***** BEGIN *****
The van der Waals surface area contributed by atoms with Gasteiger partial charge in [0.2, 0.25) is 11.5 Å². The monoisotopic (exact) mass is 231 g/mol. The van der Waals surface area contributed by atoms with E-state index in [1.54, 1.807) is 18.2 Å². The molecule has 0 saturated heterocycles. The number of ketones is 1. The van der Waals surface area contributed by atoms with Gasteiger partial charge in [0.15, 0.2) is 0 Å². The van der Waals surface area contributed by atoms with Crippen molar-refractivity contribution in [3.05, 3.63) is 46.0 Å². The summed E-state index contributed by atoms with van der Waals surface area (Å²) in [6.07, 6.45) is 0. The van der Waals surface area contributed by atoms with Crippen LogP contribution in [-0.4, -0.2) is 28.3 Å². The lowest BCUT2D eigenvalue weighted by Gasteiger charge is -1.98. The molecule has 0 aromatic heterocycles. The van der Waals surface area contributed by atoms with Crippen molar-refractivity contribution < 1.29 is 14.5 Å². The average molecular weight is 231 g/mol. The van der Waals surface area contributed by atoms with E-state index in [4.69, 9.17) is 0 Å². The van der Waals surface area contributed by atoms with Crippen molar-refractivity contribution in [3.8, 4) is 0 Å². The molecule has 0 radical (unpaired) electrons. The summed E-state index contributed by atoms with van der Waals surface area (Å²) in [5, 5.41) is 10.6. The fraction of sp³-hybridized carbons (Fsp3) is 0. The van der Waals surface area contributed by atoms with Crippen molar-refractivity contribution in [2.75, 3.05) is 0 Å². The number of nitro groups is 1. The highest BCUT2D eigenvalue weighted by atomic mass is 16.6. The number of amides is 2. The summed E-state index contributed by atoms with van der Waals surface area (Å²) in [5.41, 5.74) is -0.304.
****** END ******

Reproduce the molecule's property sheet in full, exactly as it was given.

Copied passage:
The van der Waals surface area contributed by atoms with Gasteiger partial charge in [0.2, 0.25) is 11.5 Å². The monoisotopic (exact) mass is 231 g/mol. The van der Waals surface area contributed by atoms with E-state index in [1.54, 1.807) is 18.2 Å². The molecule has 0 saturated heterocycles. The number of ketones is 1. The van der Waals surface area contributed by atoms with Gasteiger partial charge in [0.15, 0.2) is 0 Å². The van der Waals surface area contributed by atoms with Crippen molar-refractivity contribution in [3.05, 3.63) is 46.0 Å². The summed E-state index contributed by atoms with van der Waals surface area (Å²) in [6.07, 6.45) is 0. The van der Waals surface area contributed by atoms with Crippen LogP contribution in [-0.4, -0.2) is 28.3 Å². The lowest BCUT2D eigenvalue weighted by Gasteiger charge is -1.98. The molecule has 0 aromatic heterocycles. The van der Waals surface area contributed by atoms with Crippen molar-refractivity contribution < 1.29 is 14.5 Å². The average molecular weight is 231 g/mol. The van der Waals surface area contributed by atoms with E-state index in [4.69, 9.17) is 0 Å². The van der Waals surface area contributed by atoms with Crippen molar-refractivity contribution in [3.8, 4) is 0 Å². The molecule has 0 radical (unpaired) electrons. The summed E-state index contributed by atoms with van der Waals surface area (Å²) in [5, 5.41) is 10.6. The fraction of sp³-hybridized carbons (Fsp3) is 0. The van der Waals surface area contributed by atoms with Crippen molar-refractivity contribution in [2.75, 3.05) is 0 Å². The number of nitro groups is 1. The highest BCUT2D eigenvalue weighted by atomic mass is 16.6. The number of amides is 2. The summed E-state index contributed by atoms with van der Waals surface area (Å²) in [5.41, 5.74) is -0.304.